The stark contrast between the US and Canada is puzzling. The US actually averages slightly longer meals than Canada, yet has the highest obesity rate on the entire chart.

I would be interested in seeing a graph sorted by profession. In my current day job (courier) I rarely have time to actually sit down for even a full half-hour lunch. There are days where I do what I know I really shouldn’t and just grab a bag of chips from the nearest convenience store, where usually the closest thing to a meal is a rather expensive bag of beef jerky (also a frequent “meal” of mine). Not surprisingly, even though I don’t consider myself “obese” it’s possible I would fit the controversial criterion used in this study. (I have no idea what my BMI is, but I’m around 5’11” (180 cm) and weighed in the range of 240 pounds (109 kg) last time I checked.)

This is one reason I want to move on to something else, where I can truly set my own schedule and take meal breaks as long as I want. Really, who doesn’t?

The exposure of a weasel, part 3

There is yet more to the fraud uncovered in the previous two posts. Searching on the number “866-951-1406” given as the number to call to cancel brings up a whole slew of results. It turns out that jasongetsrich.com is only one “front” for this operation. Other domains include:

  • joshmadecash.com
  • marysmoneyblog.com
  • scottsmoneyblog.com (no longer online)
  • yourmyspaceguy.com
  • kevingotchecks.com
  • mattsfastmoney.com

These were all I was able to uncover.

In the process, I uncovered a mile-long trail of unhappy customers, searching on either the phone number or “google treasure chest scam”:

This is not exhaustive, of course. Notice the name has been changed a few times, but the phone number has been kept the same.

Some people also feel misled that this is somehow sponsored or endorsed by Google, because of the similar logo being used. I would not be surprised to see legal action from Google in the near future regarding trademark dilution.

Feel free to reply with comments on this post about any information you have. I plan to make this series of posts the most exhaustive and thorough repudation of this (group of) fraudulent weasel(s) on the World Wide Web.

The exposure of a weasel, part 2

Recap: In our last episode, I had just revealed how Jason Hoeffer used an offsite Javascript link to fool naive potential customers into thinking he was from the same city they were living in.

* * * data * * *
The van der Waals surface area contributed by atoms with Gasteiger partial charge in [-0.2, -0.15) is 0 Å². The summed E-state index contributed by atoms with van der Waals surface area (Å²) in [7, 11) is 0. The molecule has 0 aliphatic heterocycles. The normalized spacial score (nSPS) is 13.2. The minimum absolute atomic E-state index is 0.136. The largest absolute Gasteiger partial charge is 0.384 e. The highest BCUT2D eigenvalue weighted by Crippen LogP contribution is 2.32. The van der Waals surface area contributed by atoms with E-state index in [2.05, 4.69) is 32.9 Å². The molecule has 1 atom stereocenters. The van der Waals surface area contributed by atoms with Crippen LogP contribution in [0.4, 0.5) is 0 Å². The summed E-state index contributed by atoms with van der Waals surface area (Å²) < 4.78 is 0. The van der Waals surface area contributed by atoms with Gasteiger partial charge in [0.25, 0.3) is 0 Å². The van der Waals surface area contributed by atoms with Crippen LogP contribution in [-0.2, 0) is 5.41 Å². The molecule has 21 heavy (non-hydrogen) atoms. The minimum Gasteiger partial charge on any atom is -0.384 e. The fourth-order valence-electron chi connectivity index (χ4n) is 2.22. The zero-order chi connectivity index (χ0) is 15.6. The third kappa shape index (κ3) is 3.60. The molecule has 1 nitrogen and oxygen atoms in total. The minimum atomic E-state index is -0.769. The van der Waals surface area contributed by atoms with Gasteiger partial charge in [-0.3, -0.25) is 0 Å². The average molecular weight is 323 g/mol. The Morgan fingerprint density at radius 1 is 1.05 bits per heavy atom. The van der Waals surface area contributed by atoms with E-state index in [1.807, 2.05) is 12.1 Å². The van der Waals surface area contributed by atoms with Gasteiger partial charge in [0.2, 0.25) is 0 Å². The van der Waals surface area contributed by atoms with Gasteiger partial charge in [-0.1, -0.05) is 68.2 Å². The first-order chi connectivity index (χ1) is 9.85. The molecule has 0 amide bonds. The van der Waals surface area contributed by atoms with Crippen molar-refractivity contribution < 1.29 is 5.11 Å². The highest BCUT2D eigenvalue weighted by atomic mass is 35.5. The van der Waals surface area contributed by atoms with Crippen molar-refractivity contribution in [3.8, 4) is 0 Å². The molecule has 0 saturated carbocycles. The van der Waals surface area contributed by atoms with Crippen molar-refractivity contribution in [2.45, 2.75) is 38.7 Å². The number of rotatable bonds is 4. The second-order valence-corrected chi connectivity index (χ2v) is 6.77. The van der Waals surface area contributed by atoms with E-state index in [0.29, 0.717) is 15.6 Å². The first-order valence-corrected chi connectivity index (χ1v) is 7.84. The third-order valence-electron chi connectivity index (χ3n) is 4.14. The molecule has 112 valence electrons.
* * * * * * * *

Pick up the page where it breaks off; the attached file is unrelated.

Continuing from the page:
I continued posing as a potential customer, and clicked the “click here” link that purports to be available for only the $2.95 shipping. Having my previous skepticism thoroughly validated, I carefully looked at the terms and conditions. I was not surprised at what I found:

Upon submitting a request for Membership, a Member ID and Password are assigned to you and can be used to gain access to googletreasurechest.com. The initial shipping and handling charge of one dollars and ninety seven cents, includes the google treasure chest kit as well as seven days worth of access to the online directories and training. After seven days, if you choose not to cancel, you will be billed your first monthly membership fee of seventy two dollars and twenty one cents for the membership fee for the googletreasurechest.com membership.

Okay, the initial shipping and handling charge as listed here is a dollar lower. Someone forgot to update the T&C document with the new one. So a week later you get hit for $72.21, spelled out in words to make it much less obvious.

Membership fees will be charged to the credit card used by you to complete the transaction. You have also unlocked a fourteen-day trial and twenty one-day trial to the Fraud SafeLockID and GrantSpring for just $38.84 and $24.87 a month thereafter (shows as “SafeLockID” and “GrantSpring”) should you choose not to cancel.

These bring the total up to $135.92 if you don’t cancel in time.

Prior charges for all programs are non-refundable but bonus subscriptions can be cancelled and future charges stopped at any time by calling toll-free 866.951.1406 Monday – Friday 9am – 5pm. All offers come with a monthly newsletter.

Translation: Not only are we going to bilk you for almost $140, we’re going to spam you.

Skipping down further:

We handle all charge backs and reversals as potential cases of fraudulent use of our services and/or theft of services.

The nerve! The hypocrisy! The absolute, unmitigated audacity! After luring people in with what is arguably fraud itself, Jason Hoeffer turns around and says “if you ask for a chargeback, you’re a fraudster.”

After this, I decided the privacy policy was only worth a quick skim. I uncovered this little gem:

THE COMPANY MAY SELL OR TRANSFER INDIVIDUAL INFORMATION TO AFFILIATES OR THIRD-PARTIES FOR ANY PURPOSE IN COMPANY’S SOLE DISCRETION.

That speaks for itself.

More to come…